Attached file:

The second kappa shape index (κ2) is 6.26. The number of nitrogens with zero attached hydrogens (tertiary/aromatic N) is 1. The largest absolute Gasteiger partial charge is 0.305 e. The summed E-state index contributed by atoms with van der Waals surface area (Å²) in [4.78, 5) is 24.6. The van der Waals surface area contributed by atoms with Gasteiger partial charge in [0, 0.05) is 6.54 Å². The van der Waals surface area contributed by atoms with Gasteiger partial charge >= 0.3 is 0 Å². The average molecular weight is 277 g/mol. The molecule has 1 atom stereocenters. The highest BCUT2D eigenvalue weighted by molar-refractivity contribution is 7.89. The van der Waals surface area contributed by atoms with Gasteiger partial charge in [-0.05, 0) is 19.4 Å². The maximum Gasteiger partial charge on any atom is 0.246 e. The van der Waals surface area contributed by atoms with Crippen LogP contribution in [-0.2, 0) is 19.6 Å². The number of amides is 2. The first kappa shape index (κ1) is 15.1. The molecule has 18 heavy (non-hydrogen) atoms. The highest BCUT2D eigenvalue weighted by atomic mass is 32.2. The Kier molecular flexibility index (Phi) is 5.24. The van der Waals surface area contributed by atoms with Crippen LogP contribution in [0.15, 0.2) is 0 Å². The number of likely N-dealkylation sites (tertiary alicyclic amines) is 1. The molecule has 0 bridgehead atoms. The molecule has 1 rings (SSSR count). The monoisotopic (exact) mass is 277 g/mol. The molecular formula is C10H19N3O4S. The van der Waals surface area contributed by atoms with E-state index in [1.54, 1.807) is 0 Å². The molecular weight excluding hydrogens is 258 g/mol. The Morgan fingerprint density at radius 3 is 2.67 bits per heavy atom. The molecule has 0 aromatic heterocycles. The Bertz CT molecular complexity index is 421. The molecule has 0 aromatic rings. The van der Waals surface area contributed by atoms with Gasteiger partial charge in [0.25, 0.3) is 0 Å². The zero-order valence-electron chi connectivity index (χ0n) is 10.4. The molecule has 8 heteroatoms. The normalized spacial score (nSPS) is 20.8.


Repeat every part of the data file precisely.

The second kappa shape index (κ2) is 6.26. The number of nitrogens with zero attached hydrogens (tertiary/aromatic N) is 1. The largest absolute Gasteiger partial charge is 0.305 e. The summed E-state index contributed by atoms with van der Waals surface area (Å²) in [4.78, 5) is 24.6. The van der Waals surface area contributed by atoms with Gasteiger partial charge in [0, 0.05) is 6.54 Å². The van der Waals surface area contributed by atoms with Gasteiger partial charge >= 0.3 is 0 Å². The average molecular weight is 277 g/mol. The molecule has 1 atom stereocenters. The highest BCUT2D eigenvalue weighted by molar-refractivity contribution is 7.89. The van der Waals surface area contributed by atoms with Gasteiger partial charge in [-0.05, 0) is 19.4 Å². The maximum Gasteiger partial charge on any atom is 0.246 e. The van der Waals surface area contributed by atoms with Crippen LogP contribution in [-0.2, 0) is 19.6 Å². The number of amides is 2. The first kappa shape index (κ1) is 15.1. The molecule has 18 heavy (non-hydrogen) atoms. The highest BCUT2D eigenvalue weighted by atomic mass is 32.2. The Kier molecular flexibility index (Phi) is 5.24. The van der Waals surface area contributed by atoms with Crippen LogP contribution in [0.15, 0.2) is 0 Å². The number of likely N-dealkylation sites (tertiary alicyclic amines) is 1. The molecule has 0 bridgehead atoms. The molecule has 1 rings (SSSR count). The monoisotopic (exact) mass is 277 g/mol. The molecular formula is C10H19N3O4S. The van der Waals surface area contributed by atoms with E-state index in [1.54, 1.807) is 0 Å². The molecular weight excluding hydrogens is 258 g/mol. The Morgan fingerprint density at radius 3 is 2.67 bits per heavy atom. The molecule has 0 aromatic heterocycles. The Bertz CT molecular complexity index is 421. The molecule has 0 aromatic rings. The van der Waals surface area contributed by atoms with Gasteiger partial charge in [0.25, 0.3) is 0 Å². The zero-order valence-electron chi connectivity index (χ0n) is 10.4. The molecule has 8 heteroatoms. The normalized spacial score (nSPS) is 20.8.